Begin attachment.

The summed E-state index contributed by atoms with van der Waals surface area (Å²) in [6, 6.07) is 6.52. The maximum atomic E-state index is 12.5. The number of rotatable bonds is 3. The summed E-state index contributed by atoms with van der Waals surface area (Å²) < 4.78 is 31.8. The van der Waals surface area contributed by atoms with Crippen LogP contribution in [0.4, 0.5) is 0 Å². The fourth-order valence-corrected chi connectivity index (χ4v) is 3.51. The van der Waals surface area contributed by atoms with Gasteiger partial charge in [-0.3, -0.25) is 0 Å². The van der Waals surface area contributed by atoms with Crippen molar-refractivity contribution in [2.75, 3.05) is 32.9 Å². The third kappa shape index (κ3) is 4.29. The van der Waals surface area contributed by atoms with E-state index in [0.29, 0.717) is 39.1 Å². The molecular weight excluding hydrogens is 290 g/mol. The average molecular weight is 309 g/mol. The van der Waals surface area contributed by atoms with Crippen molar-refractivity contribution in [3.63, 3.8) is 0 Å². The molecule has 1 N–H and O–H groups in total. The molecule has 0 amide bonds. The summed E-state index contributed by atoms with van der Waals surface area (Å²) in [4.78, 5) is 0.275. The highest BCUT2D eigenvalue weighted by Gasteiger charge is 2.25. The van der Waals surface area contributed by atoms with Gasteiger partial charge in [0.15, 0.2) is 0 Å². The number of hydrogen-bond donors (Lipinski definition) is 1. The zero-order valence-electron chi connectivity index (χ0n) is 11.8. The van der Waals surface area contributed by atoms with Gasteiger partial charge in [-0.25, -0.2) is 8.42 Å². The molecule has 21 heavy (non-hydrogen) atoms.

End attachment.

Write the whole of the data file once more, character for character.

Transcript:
The summed E-state index contributed by atoms with van der Waals surface area (Å²) in [6, 6.07) is 6.52. The maximum atomic E-state index is 12.5. The number of rotatable bonds is 3. The summed E-state index contributed by atoms with van der Waals surface area (Å²) < 4.78 is 31.8. The van der Waals surface area contributed by atoms with Crippen LogP contribution in [0.4, 0.5) is 0 Å². The fourth-order valence-corrected chi connectivity index (χ4v) is 3.51. The van der Waals surface area contributed by atoms with Gasteiger partial charge in [-0.3, -0.25) is 0 Å². The van der Waals surface area contributed by atoms with Crippen molar-refractivity contribution in [2.75, 3.05) is 32.9 Å². The third kappa shape index (κ3) is 4.29. The van der Waals surface area contributed by atoms with E-state index in [0.29, 0.717) is 39.1 Å². The molecular weight excluding hydrogens is 290 g/mol. The average molecular weight is 309 g/mol. The van der Waals surface area contributed by atoms with Crippen molar-refractivity contribution in [3.63, 3.8) is 0 Å². The molecule has 1 N–H and O–H groups in total. The molecule has 0 amide bonds. The summed E-state index contributed by atoms with van der Waals surface area (Å²) in [4.78, 5) is 0.275. The highest BCUT2D eigenvalue weighted by Gasteiger charge is 2.25. The van der Waals surface area contributed by atoms with Gasteiger partial charge in [0.15, 0.2) is 0 Å². The number of hydrogen-bond donors (Lipinski definition) is 1. The zero-order valence-electron chi connectivity index (χ0n) is 11.8. The van der Waals surface area contributed by atoms with Gasteiger partial charge in [-0.25, -0.2) is 8.42 Å². The molecule has 21 heavy (non-hydrogen) atoms.